Most military movies give us a quick glimpse at boot camp, the early days of a soldier’s life. Or if it focuses on the new recruits, it’s usually set in a comedic setting. But The Inspection, not only focuses on the early days of a young man’s military career but only that time period.
The Inspection follows the story of Ellis French, a young gay homeless man who decides to join the military. It’s not just a regular few weeks of training when French has to not only attempt to hide who he is, but make his way through training while trying to survive abuse from every angle.
While Bootcamp and the military is never an easy transition for anyone, the movie makes it obvious that for some it is a walk in the park compared to what others battle. The movie doesn’t hide it’s not an easy experience, but that there is a hierarchy from the moment young recruits walk through the door. The movie focuses on the biases built into the system and the command chain that still remain, and how that can negatively impact soldiers. It shows the abuse that can happen, and be allowed to happen under the guise of conformity and what happens when people try to fight back.
There are parts of The Inspection that are hard to watch as far as the actual boot camp and inside the military – but that isn’t the hardest part of the movie. French’s mother’s inability to accept him, as a gay man, might be even harder to handle for most viewers. Left homeless as a teen, she almost refuses to even give him his birth certificate to let him enlist, and through the film – she struggles with his identity – but more as it applies to her life and not his. Her lack of concern for her treatment of him, and what throwing him out does is painful to watch. Her character, no doubt based on a real person, seems to have few redeeming qualities while basing her arguments on her faith.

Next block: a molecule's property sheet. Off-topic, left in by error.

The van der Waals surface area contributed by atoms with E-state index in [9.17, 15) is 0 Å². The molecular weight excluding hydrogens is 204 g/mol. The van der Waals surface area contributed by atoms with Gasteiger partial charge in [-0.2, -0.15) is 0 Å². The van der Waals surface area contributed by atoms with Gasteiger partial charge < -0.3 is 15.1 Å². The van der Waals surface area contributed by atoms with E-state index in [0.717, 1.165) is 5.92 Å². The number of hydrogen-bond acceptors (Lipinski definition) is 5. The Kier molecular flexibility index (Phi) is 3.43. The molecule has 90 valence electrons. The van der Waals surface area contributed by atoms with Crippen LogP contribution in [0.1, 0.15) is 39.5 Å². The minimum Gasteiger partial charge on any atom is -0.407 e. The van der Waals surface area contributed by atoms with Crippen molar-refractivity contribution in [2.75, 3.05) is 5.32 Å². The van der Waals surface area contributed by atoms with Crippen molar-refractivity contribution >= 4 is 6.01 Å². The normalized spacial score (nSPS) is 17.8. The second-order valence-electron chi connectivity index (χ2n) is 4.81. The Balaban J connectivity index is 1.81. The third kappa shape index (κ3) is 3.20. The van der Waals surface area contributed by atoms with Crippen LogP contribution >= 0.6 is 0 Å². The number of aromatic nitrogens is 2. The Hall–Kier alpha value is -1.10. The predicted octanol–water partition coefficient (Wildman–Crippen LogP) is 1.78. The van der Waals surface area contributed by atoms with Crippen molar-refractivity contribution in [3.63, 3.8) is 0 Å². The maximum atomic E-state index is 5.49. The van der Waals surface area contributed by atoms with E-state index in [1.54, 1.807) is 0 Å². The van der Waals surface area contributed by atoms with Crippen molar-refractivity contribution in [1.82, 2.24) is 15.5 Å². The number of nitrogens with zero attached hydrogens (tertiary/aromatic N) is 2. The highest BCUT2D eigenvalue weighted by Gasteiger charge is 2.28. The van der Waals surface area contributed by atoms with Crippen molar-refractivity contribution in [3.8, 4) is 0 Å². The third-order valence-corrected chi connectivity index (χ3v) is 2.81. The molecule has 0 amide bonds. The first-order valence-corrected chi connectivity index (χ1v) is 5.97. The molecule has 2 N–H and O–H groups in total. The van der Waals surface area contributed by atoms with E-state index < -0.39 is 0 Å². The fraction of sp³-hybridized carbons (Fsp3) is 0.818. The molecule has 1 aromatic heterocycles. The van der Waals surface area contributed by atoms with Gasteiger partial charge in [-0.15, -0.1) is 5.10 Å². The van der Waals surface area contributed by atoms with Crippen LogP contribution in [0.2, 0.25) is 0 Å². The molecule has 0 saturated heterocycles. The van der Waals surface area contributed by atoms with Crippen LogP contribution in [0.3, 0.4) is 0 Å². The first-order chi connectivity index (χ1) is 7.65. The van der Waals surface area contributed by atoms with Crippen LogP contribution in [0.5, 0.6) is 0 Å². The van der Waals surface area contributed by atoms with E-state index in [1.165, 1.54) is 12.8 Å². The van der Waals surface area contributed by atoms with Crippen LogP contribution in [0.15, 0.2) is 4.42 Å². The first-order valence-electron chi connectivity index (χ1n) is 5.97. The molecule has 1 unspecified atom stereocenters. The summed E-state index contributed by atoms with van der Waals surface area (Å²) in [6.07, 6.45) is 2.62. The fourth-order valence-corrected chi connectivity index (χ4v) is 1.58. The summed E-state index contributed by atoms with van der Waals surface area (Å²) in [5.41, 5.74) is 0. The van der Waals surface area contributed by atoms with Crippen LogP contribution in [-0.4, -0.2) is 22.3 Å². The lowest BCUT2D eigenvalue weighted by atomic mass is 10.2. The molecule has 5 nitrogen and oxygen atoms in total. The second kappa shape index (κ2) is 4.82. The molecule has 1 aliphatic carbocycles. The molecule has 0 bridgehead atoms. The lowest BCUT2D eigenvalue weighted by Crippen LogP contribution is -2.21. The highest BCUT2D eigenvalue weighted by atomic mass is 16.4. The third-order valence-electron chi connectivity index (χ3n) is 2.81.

The Inspection, more than anything else is a reminder of the struggles that people go through that we may not see. The movie won’t leave you on a warm fuzzy note – instead, it gives you a glimmer of hope that the future may be better. But it still leaves you hurting for Ellis and what he not only endured but continues to go through. It no doubt mirrors the struggles of the creator Elegance Bratton’s real-life experience which is just as heartbreaking. The movie almost feels like a continuation of Bratton still reaching out to his mother for her approval.
Eye-opening and heart-wrenching, The Inspection is in theaters now.
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About The Inspection:
In Elegance Bratton’s deeply moving film inspired by his own story, a young, gay Black man, rejected by his mother and with few options for his future, decides to join the Marines, doing whatever it takes to succeed in a system that would cast him aside. But even as he battles deep-seated prejudice and the grueling routines of basic training, he finds unexpected camaraderie, strength, and support in this new community, giving him a hard-earned sense of belonging that will shape his identity and forever change his life.